In Virginia, the person assigned to serve as executor has the great responsibility of performing the activities required to close the estate of a decedent. Another term for “executor” is “personal representative.” If the decedent did not name an executor in their will or did not leave a will at all, the executor is referred to as the estate administrator. The personal representative is a considered a fiduciary. Their actions are supervised by the Circuit Court as in Virginia the Circuit Court has jurisdiction over probate matters. VA Code § 64.2-443A. The Clerk of the Court and the Commissioner of Accounts work closely with the personal representative throughout the estate administration process. The process must be initiated with the Clerk of the Court in the county in which the decedent had a house or residence.
Personal Representative Qualification
If the decedent left a will, the will indicates who will service as personal representative. However, that person must still seek qualification from the Clerk of the Court. VA Code § 64.2-506. Qualification involves the Clerk of the Court swearing in the personal representative and issuing them a document called a “certificate of qualification,” sometimes referred to as “letters testamentary.” The document serves as evidence that the personal representative has the legal authority and responsibility to go about the business of settling the decedent’s estate.
In order to qualify as the personal representative, the person must be at least 18 years old. A bond may be required to protect the estate from any loss that results from improper actions on the part of the person in their role as executor.
Duties and Responsibilities of the Personal Representative
Once qualified, the personal representative’s duty is to wrap up the estate of the decedent. Within 30 days of qualification, the personal representative must provide written notice of probate and qualification to beneficiaries and heirs. VA Code § 64.2-508. Then they must take control of the assets, pay debts and expenses, and distribute assets.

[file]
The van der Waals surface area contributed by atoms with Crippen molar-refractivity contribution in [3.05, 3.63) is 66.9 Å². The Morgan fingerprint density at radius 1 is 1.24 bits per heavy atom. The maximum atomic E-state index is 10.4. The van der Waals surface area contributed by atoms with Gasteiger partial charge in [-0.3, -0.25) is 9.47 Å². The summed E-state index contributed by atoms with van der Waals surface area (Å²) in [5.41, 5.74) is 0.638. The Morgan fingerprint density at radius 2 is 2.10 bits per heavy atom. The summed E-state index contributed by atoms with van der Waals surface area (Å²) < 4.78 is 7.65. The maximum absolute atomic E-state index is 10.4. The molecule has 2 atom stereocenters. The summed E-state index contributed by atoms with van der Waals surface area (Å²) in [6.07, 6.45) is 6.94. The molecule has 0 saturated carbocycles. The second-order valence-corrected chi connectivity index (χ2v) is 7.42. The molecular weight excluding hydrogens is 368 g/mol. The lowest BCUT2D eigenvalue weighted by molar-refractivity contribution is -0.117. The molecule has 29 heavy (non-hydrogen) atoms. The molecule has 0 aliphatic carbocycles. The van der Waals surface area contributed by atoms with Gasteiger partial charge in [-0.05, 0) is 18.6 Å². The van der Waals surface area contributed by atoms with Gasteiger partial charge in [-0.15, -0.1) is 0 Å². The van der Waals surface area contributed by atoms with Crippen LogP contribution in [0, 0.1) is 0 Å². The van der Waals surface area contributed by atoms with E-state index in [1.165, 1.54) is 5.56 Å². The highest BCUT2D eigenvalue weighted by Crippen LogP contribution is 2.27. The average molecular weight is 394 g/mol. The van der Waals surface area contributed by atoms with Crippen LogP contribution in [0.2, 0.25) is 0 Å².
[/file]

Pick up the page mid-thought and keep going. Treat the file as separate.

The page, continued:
Take control of assets. One of the first tasks of the personal representative is to identify estate assets. Their appointment by the court gives them authority to take over management of them. They must also appraise the assets in the estate to determine their value as of the date of death. Within 4 months of qualification, the personal representative must file with the Commissioner of Accounts an inventory listing all the assets.
Pay estate debts and expenses. Another important job of the personal representative is to pay estate debts. If the estate does not have sufficient assets to pay all debt, debt and expenses are paid in the following order of priority:
- Costs of administration
- Certain family and homestead allowances
- Funeral expenses
- Debts and taxes given priority under federal law;
- Medical and hospital expenses of the decedent’s last illness
- Debts and taxes owed to the Commonwealth of Virginia
- Debts due where the decedent was acting in a fiduciary capacity for another
- Debts and taxes owed to localities and municipal corporations in Virginia
- All other claims
The personal representative is not personally liable for paying estate debt. However, if they fail to pay debt as required by the order for priority of if they acted in bad faith, they may be personally liable.
Distribute estate assets. The final major responsibility of the personal representative is asset distribution. The personal representative must wait for at least 6 months after qualification to distribute assets. In addition, they must also have filed an accounting with the Commission of Accounts and the Commissioner of Accounts must have filed a report of the debts.
The, the personal representative must file a motion with the court, asking it to issue a show cause order. A show cause order is an order requiring all creditors or those having claims against the estate to show why asset distribution should not be made. Once the court issues the order, the personal representative can distribute assets.
Personal Representative Compensation
Personal representatives are not expected to work for free. They are entitled to reasonable compensation unless the will provides otherwise. The personal representative is also entitled to reimbursement for reasonable expenses that they incurred related to the administration of the estate. VA Code § 64.2-1208.